Horses - Behavior Issues, Breaking and Training/Behavioral Problems with my mare

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Question
I have seven year old quarter horse mare. For almost a year she has been living by herself because her horse buddy was sold. I had been taking weekly lessons with her but I had to put them on hold last May. (i still haven't been able to start my lessons with her again.) I know she has been a little lonely and I haven't been able to get another horse to keep her company. Lately she has been acting very unusual. She rears up and runs around wildly at random. She has even kicked out which is so unlike her. She is normally very calm and gentle. This is the first time I have seen her have this behavior. I was in the pen with her and she was just fine, but when i walked away from her to go dump some manure she started acting crazy by pawing at the manure pile, running around, rearing, and kicking. She was close by me though I don't think she was directing her actions towards me. I am wondering if she is doing this because she is lonely and bored or if I am doing something wrong. She has been having these crazy spurts more frequent and more violent. I have not noticed anything that could have alarmed her to act out violently. I am also wondering what I should do if this happens again.
         
         Thanks

Answer
Cooler weather will make them act up.  That is why you can almost count on one being squirrely under saddle, or even just handling one from the ground when fall starts coming in.  And again in spring when the weather turns nice.

Just part and parcel of being a horse.

Some horses don't act up, or not much, but most of them do.  They feel frisky and tear around having a good old time.

And this is not being crazy, nor violent, or acting out violently.  She is doing the horse equivalent of having a good time.  She feels good and is playing.  They all do this.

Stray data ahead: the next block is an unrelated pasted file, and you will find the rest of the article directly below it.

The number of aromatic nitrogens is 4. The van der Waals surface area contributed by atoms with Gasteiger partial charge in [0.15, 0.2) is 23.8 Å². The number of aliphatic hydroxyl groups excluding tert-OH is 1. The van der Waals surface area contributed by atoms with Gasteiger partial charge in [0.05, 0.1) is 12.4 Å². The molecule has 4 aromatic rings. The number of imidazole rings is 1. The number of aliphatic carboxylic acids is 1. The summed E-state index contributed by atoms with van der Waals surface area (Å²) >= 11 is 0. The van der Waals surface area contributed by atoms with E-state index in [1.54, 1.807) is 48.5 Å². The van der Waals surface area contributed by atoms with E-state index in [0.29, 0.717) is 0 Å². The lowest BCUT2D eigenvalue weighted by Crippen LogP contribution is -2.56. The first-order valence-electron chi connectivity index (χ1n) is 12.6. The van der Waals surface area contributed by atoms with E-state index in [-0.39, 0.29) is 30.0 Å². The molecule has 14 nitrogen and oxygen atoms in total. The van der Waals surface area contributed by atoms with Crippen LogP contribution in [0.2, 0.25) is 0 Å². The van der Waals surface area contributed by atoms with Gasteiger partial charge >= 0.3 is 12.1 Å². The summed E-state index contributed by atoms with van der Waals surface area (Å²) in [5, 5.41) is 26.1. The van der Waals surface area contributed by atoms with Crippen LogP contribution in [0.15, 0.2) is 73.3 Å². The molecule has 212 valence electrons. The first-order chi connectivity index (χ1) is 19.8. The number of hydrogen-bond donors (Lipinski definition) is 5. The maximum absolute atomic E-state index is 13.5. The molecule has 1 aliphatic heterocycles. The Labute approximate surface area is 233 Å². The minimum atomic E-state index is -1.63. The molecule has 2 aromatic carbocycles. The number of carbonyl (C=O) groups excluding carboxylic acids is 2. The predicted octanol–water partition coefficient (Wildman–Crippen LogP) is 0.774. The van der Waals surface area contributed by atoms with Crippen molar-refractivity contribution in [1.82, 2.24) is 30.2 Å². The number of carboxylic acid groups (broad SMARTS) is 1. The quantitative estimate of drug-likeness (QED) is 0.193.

While she might be "lonely" to a degree, she is not going to pine away from it.  Many horses do quite fine just on their own.  Sometimes circumstances dictate that is the housing situation for a horse.  Nothing wrong with it at all.

Just be careful that while she is ripping and roaring, she does not get close to you, because those playful kicks can pack a good wallop.

If you are worried about her being bored, get her one of those big Jolly Balls to play with, ones with handles seem very sturdy and horses usually enjoy them.

I've also seen them play with a blue barrel, empty of course.

But nothing is wrong with her, nor are you doing anything wrong.

Horses - Behavior Issues, Breaking and Training

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Melanie Rowley

Expertise

Questions relating to first time, or inexperienced horse owners. Other questions as needed. Questions on American Saddlebreds. Old fashioned training advice, riding advice for beginners, and general care questions. Behavior problems, with emphasis on thinking through aspects of problems that might not seem an issue at first.

Experience

About to turn 55. My father was a Saddlebred trainer, and I grew up around horses. I have also worked as a Master Saddlebred Show Horse Groom, working with Dale Pugh, Art Simmons, Sonny Sutton, and others. I also have worked with Quarter Horses, and Thoroughbreds on a mare and foal operation in Alabama. I have owned for years, and currently have two teenaged geldings. I also for many years have taught riding lessons, to adults and children, working with beginners just learning, and older adults who have lost their confidence, or wanted to get "back in the saddle." I was lucky to be around many of the best horsemen in MO, and AL and learn from them, and strive always to think through a situation and work to keep riders and horses safe. Those also include the many talented grooms, and farriers I met along the way.

Education/Credentials
Some college. General studies towards a nursing degree, which derailed due to divorce. Horse skills learned through over 50 years of watching, learning, doing and absorbing as I grew.

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